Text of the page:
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Emerald PG Holdings Ltd. v Metro Toronto Condominium Corporation No. 2519 - 2019 ONCAT 5 - 2019-02-22

Corporation:

EPHLTSCC 2519

Date:

2019-02-22

Under:

CAT Decisions - Decision
Entitlement to Records
Fees, Costs, Penalties

Summary:

The case of Emerald PG Holdings Ltd v Metro Toronto Condominium Corporation No 2519 involved a dispute regarding the entitlement to records and the imposition of fees, costs, and penalties. The applicant sought access to specific records related to their commercial-retail units within the condominium managed by the respondent, Metro Toronto Condominium Corporation No 2519. The respondent initially agreed to provide some records but refused to provide copies of certain records claiming that they contained information related to specific unit owners. The tribunal found that the exception to the right to examine or obtain records applied to the extent that the records contained information related to specific units or owners. As a result, the respondent was not required to provide unredacted copies of the records. The tribunal ruled in favor of the applicant and granted them access to redacted copies of the requested records. The tribunal also awarded costs to the applicant but did not impose a penalty.

Verdict:

the case of Emerald PG Holdings Ltd v Metro Toronto Condominium Corporation No. 2519 involved an application for access to specific records related to a condominium corporation's financial statements. The applicant was granted some of the records requested but not all, and the tribunal found that the condo corporation was justified in withholding certain information related to specific unit owners. The decision emphasizes the importance of understanding the limits of the right to access condo corporation records, as records related to specific units or owners may fall under an exception to the right to examine or obtain records as set out in the Condominium Act. The case also highlights the importance of communication and cooperation between the condo corporation and unit owners in order to prevent disputes and legal action.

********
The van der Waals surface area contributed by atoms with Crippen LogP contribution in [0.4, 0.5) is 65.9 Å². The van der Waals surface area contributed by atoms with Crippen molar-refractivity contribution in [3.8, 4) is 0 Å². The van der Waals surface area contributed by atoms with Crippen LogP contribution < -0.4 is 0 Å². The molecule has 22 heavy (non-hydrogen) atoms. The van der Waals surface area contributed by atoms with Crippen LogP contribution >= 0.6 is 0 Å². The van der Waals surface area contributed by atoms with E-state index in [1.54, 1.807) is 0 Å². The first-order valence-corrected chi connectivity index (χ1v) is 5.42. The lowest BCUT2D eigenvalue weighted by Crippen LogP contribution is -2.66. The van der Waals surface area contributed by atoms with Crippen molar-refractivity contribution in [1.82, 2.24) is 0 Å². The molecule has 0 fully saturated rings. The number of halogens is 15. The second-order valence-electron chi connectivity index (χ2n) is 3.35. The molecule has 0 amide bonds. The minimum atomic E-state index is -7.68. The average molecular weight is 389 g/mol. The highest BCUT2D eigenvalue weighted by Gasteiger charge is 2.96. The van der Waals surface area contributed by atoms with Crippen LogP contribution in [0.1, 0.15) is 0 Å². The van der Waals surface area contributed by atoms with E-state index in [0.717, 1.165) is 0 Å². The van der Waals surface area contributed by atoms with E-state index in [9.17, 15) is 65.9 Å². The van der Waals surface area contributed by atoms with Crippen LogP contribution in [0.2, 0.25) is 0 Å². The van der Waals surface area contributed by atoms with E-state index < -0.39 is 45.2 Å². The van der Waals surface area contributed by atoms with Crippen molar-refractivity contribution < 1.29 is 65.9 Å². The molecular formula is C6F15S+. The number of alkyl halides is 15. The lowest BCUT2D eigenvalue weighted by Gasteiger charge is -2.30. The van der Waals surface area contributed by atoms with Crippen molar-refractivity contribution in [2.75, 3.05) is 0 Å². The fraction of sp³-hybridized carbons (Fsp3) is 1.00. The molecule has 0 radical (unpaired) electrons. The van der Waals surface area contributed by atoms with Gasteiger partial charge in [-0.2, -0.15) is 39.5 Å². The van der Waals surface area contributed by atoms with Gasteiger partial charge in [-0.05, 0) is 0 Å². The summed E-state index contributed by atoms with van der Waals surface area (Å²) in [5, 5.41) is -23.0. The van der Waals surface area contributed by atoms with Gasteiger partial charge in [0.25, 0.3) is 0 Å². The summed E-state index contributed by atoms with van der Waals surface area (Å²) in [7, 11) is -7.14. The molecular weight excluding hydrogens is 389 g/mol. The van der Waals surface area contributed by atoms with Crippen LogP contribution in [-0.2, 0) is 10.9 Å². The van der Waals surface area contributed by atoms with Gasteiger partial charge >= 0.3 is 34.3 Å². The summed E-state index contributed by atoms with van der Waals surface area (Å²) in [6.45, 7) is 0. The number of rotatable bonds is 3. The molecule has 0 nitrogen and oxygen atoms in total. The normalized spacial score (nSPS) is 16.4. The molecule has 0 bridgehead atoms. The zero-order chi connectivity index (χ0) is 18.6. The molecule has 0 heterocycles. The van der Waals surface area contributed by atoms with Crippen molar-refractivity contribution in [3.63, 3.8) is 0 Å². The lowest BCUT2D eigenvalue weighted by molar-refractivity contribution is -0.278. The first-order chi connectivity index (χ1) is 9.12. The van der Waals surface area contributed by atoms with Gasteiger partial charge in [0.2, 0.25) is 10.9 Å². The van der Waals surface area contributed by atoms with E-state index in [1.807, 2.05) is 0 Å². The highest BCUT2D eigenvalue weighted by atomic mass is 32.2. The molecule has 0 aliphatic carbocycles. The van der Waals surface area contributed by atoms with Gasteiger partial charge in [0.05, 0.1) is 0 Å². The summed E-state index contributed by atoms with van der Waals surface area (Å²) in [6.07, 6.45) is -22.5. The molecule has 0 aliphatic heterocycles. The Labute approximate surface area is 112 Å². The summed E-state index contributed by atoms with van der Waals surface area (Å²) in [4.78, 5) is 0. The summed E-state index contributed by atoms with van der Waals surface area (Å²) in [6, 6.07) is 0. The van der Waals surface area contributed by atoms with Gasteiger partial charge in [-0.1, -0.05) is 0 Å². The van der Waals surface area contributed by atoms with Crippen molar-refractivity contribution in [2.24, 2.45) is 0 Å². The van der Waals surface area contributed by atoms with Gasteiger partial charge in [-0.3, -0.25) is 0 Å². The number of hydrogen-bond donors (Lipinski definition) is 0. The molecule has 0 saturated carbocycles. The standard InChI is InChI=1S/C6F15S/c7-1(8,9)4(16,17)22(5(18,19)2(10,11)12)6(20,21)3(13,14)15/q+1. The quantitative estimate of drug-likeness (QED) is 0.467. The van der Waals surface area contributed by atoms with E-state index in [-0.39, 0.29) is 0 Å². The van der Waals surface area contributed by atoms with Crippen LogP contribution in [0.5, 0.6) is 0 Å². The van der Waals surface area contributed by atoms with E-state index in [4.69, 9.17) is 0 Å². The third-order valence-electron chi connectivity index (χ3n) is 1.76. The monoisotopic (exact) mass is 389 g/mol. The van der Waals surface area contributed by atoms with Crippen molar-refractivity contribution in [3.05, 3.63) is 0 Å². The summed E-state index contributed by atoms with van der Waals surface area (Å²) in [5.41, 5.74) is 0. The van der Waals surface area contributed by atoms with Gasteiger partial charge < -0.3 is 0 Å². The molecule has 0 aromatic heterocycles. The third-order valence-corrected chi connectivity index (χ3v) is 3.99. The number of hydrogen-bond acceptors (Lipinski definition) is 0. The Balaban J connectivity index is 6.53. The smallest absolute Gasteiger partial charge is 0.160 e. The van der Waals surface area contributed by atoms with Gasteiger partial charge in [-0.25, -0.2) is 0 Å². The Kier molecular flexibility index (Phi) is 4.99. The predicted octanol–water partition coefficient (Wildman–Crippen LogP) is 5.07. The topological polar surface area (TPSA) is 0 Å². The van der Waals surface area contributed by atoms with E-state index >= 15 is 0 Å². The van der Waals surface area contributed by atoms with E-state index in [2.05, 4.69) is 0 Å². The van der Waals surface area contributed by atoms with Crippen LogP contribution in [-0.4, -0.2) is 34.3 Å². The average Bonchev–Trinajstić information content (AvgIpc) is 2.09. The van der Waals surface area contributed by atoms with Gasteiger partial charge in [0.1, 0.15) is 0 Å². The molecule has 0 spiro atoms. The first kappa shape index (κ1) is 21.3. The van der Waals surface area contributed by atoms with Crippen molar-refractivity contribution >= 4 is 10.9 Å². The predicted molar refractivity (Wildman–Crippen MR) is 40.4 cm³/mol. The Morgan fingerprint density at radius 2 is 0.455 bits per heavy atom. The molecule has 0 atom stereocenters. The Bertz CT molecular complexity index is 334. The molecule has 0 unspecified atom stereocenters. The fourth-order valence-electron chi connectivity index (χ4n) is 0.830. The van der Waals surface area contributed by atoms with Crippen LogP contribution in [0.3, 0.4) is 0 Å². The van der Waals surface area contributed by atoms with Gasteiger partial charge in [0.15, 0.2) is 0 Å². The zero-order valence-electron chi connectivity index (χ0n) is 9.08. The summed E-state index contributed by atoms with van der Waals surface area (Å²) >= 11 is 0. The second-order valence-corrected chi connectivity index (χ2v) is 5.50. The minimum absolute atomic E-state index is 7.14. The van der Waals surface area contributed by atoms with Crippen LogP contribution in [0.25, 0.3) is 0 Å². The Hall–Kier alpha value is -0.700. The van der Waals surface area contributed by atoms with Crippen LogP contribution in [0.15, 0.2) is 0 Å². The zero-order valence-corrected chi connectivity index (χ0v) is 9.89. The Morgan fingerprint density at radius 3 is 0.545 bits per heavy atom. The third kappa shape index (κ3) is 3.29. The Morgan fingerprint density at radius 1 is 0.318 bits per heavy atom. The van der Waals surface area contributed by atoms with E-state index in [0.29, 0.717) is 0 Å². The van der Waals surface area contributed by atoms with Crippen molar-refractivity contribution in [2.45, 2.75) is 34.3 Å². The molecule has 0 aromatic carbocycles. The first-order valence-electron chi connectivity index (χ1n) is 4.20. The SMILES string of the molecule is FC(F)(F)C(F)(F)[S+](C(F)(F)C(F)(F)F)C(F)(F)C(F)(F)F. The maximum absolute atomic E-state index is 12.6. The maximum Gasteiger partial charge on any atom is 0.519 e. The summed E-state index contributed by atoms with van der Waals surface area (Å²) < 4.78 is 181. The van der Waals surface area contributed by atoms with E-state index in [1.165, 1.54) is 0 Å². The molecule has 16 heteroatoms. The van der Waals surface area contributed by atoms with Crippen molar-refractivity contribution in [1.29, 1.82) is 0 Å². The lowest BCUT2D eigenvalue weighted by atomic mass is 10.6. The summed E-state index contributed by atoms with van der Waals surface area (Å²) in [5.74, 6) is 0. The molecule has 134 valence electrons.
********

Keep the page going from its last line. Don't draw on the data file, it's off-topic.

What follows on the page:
Takeaways:

Comply with record retention requirements: Ensure that all records are safely kept and stored in accordance with the requirements outlined in the Condominium Act and Regulation 4801. This will help prevent penalties and non-compliance issues.

Timely response to record requests: Respond to unit owners' requests for records within 30 days, using the designated form specified by the Minister responsible for the Condominium Act. This will demonstrate transparency and adherence to the law.

Maintain accurate and up-to-date records: Regularly update and maintain accurate records, including minutes of board meetings and other relevant documents. This will help avoid potential disputes and ensure transparency within the condominium corporation.

Recommendations: 

Improve Communication and Cooperation: Encourage condominium corporations to establish effective lines of communication with unit owners and respond promptly to requests for records. By fostering better communication and cooperation, potential disputes and legal action can be avoided.

Clarify the Scope of Access to Records: Provide clearer guidelines or regulations on what types of records can be requested and accessed by unit owners. This would help prevent disputes over the extent of access to specific records and ensure a consistent approach among condominium corporations.

Enhance Training for Condominium Boards: Provide training and education programs for condominium board members to help them understand their obligations and responsibilities in granting access to records. This could include providing guidance on the exceptions to the right to access records and the proper procedures to follow when responding to requests.

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